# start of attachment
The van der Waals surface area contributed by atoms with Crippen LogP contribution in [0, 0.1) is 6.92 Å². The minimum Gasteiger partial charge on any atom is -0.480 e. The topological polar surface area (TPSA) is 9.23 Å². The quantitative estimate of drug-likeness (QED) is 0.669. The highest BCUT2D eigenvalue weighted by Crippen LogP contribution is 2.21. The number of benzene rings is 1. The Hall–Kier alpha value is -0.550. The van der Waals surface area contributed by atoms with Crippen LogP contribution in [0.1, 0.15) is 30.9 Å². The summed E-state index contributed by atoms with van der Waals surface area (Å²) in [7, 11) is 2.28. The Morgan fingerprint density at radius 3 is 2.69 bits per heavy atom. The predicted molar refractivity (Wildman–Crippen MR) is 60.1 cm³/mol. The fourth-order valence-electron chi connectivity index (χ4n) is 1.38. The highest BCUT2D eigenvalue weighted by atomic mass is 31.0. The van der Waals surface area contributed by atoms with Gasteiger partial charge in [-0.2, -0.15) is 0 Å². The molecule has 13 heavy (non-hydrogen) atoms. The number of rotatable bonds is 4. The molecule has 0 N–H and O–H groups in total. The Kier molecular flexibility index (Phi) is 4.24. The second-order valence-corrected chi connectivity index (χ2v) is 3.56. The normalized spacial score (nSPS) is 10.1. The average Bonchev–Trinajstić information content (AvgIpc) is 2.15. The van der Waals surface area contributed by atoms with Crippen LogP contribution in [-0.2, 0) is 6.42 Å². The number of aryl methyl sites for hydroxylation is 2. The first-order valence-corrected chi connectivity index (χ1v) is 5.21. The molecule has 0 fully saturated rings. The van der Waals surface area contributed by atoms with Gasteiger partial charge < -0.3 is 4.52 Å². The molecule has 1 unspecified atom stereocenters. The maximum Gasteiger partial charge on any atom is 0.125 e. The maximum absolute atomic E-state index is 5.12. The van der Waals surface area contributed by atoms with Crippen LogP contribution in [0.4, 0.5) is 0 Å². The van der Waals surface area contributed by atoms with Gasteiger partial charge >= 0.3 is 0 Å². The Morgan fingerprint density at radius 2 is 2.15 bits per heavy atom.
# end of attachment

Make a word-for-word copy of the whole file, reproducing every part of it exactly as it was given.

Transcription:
The van der Waals surface area contributed by atoms with Crippen LogP contribution in [0, 0.1) is 6.92 Å². The minimum Gasteiger partial charge on any atom is -0.480 e. The topological polar surface area (TPSA) is 9.23 Å². The quantitative estimate of drug-likeness (QED) is 0.669. The highest BCUT2D eigenvalue weighted by Crippen LogP contribution is 2.21. The number of benzene rings is 1. The Hall–Kier alpha value is -0.550. The van der Waals surface area contributed by atoms with Crippen LogP contribution in [0.1, 0.15) is 30.9 Å². The summed E-state index contributed by atoms with van der Waals surface area (Å²) in [7, 11) is 2.28. The Morgan fingerprint density at radius 3 is 2.69 bits per heavy atom. The predicted molar refractivity (Wildman–Crippen MR) is 60.1 cm³/mol. The fourth-order valence-electron chi connectivity index (χ4n) is 1.38. The highest BCUT2D eigenvalue weighted by atomic mass is 31.0. The van der Waals surface area contributed by atoms with Gasteiger partial charge in [-0.2, -0.15) is 0 Å². The molecule has 13 heavy (non-hydrogen) atoms. The number of rotatable bonds is 4. The molecule has 0 N–H and O–H groups in total. The Kier molecular flexibility index (Phi) is 4.24. The second-order valence-corrected chi connectivity index (χ2v) is 3.56. The normalized spacial score (nSPS) is 10.1. The average Bonchev–Trinajstić information content (AvgIpc) is 2.15. The van der Waals surface area contributed by atoms with Crippen LogP contribution in [-0.2, 0) is 6.42 Å². The number of aryl methyl sites for hydroxylation is 2. The first-order valence-corrected chi connectivity index (χ1v) is 5.21. The molecule has 0 fully saturated rings. The van der Waals surface area contributed by atoms with Gasteiger partial charge < -0.3 is 4.52 Å². The molecule has 1 unspecified atom stereocenters. The maximum Gasteiger partial charge on any atom is 0.125 e. The maximum absolute atomic E-state index is 5.12. The van der Waals surface area contributed by atoms with Crippen LogP contribution in [0.4, 0.5) is 0 Å². The van der Waals surface area contributed by atoms with Gasteiger partial charge >= 0.3 is 0 Å². The Morgan fingerprint density at radius 2 is 2.15 bits per heavy atom.